Papakon


Papakon, you are most certainly on the way, well done mate. The amount of rye starter you are using will increase the stickiness of the dough, and the rye flour in your starter will make it harder to get the windowpane effect in your developed dough. Save yourself some work and just knead to that spot where it became nice and elastic.
Once again, nice work.

Looks wonderful! Happy for you.


Well, I took into consideration the feedback from your replies. Thanks to Bill, SourDom, and Tom. I began the process for my next loaf with a more positive attitude. With only a couple of adjustments to the dough mix, I began.

I was aiming for 1.2kg dough, considering that I will lose about 15% of that weight during baking, I should end up with approximately a 1kg loaf.

I decided to up the hydration level to 65% and use Laucke Wallaby 11.9% unbleached white Bakers Flour. Thus the final dough mix:

100% White Flour 487g
40% Rye Starter @ 100%Hyd. 480g
48 % Water 233g
2.2% Salt 16g

I used the starter when it was at its peak, as suggested by SourDom. I found this is usually 8 hours later from when I feed my starter at the time when it has reached the lowest part of its cycle. I then mixed all the ingredients together and let it sit covered with a damp tea towel for 15 minutes, as suggested by Bill (Autolyse). I started to knead my dough and it began very sticky but I avoided the temptation of using any flour, I wanted to see how and when it would all come together and be manageable (experience is everything!) Anyway, although I found that the dough was very hard to manage (for me anyway) it did reach a point where it was really elastic, still sticky but the elasticity was proving to be helpful in the kneading process, as long as I kept it moving. What I was looking for was the 'see-through' effect of the dough when you stretch it out against the light. Once I reached this stage I stopped. I realized that it nearly took me 20 minutes! However, considering that I was still getting used to working with such sticky dough during its early stage, the actual 'proper kneading' took about 10 minutes. I placed the dough in a bowl and covered with a damp tea towel and let it rest for 1 hour. Then I began the stretch and fold method I described before 3 times then back in the bowl and covered to rest for another hour. Once the hour was up I removed the dough and repeated the stretch and fold process again 3 times and then it was back in the bowl and covered for another hour. After this hour lapsed, I shaped my dough on a floured board and let it rest for 3 hours.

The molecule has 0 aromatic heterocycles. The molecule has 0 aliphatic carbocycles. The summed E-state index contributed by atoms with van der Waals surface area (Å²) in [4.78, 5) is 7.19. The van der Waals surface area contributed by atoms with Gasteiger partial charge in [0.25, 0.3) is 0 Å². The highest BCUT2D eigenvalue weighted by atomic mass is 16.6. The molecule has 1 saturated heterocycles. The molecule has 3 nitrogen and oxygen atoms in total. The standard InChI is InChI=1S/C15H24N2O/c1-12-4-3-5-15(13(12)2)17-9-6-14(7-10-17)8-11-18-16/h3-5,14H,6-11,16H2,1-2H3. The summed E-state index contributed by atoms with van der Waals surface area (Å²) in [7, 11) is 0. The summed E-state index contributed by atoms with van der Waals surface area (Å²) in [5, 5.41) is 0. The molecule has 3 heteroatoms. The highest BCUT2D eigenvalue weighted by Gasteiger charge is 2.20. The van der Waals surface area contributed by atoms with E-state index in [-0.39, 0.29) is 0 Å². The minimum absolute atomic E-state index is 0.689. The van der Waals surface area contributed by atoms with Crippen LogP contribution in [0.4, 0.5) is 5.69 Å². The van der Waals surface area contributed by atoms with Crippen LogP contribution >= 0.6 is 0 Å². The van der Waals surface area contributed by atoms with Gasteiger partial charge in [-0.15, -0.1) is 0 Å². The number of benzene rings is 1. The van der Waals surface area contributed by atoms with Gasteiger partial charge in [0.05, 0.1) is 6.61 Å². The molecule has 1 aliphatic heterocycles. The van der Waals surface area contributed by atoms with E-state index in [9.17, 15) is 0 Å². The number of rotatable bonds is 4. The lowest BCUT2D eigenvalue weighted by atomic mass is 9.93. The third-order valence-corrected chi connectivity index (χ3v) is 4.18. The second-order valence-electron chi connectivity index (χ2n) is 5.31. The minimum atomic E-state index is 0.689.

I pre-heated my oven and baking stone at 220C for 45 minutes and had my tray of bubbling water sitting in the bottom of the oven 5 minutes before I slashed my dough, into the oven, crossed the fingers and baked it for 45minutes. When the backing was done I switched off the oven and left the door open for 20 minutes. Afterwards I removed the loaf and placed on a cooling rack overnight and went to bed.

In the morning I cut my first slice. The crust was very nice, but that was always consistent, and the crumb was almost what I have been looking for, only ever so slightly moist but definitely not heavy and dense. Well, an improvement never the less. I?ve posted some happy snaps so you can see the results.

http://members.optusnet.com.au/~papakon/mypic4.jpg

http://members.optusnet.com.au/~papakon/mypic5.jpg

Thanks guys!!!!!

Very Happy

I'm on my way!!!!!

Cool

Papakon


Papakon,

it might be worth extending your first rising period.
Try letting it rise for 3 hours, with a fold every hour. Slash the dough before you fold it each time, and inspect the cut surface for bubbles. You will see more each time. When there are lots it is time to shape.

I have a 'proving' tutorial in the pipeline, but need time to finish it.

As far as the starter question - we would aim to use it at 'peak'. But unless you are able to keep a very close eye on it, and/or control the proving temperature closely you won't have that option.
I don't think that it matters if your starter is a little overdone as it will be diluted by lots of new food (in the form of flour), and will have time to multiply and develop flavour in proving (if you let it!)

cheers
Dom


SourDom, thanks for the reply. In response to your question. I let my dough rest for 1 hour before I shape and prove, and about the starter; First, a little background, which may be helpful to others too, so please bear with me.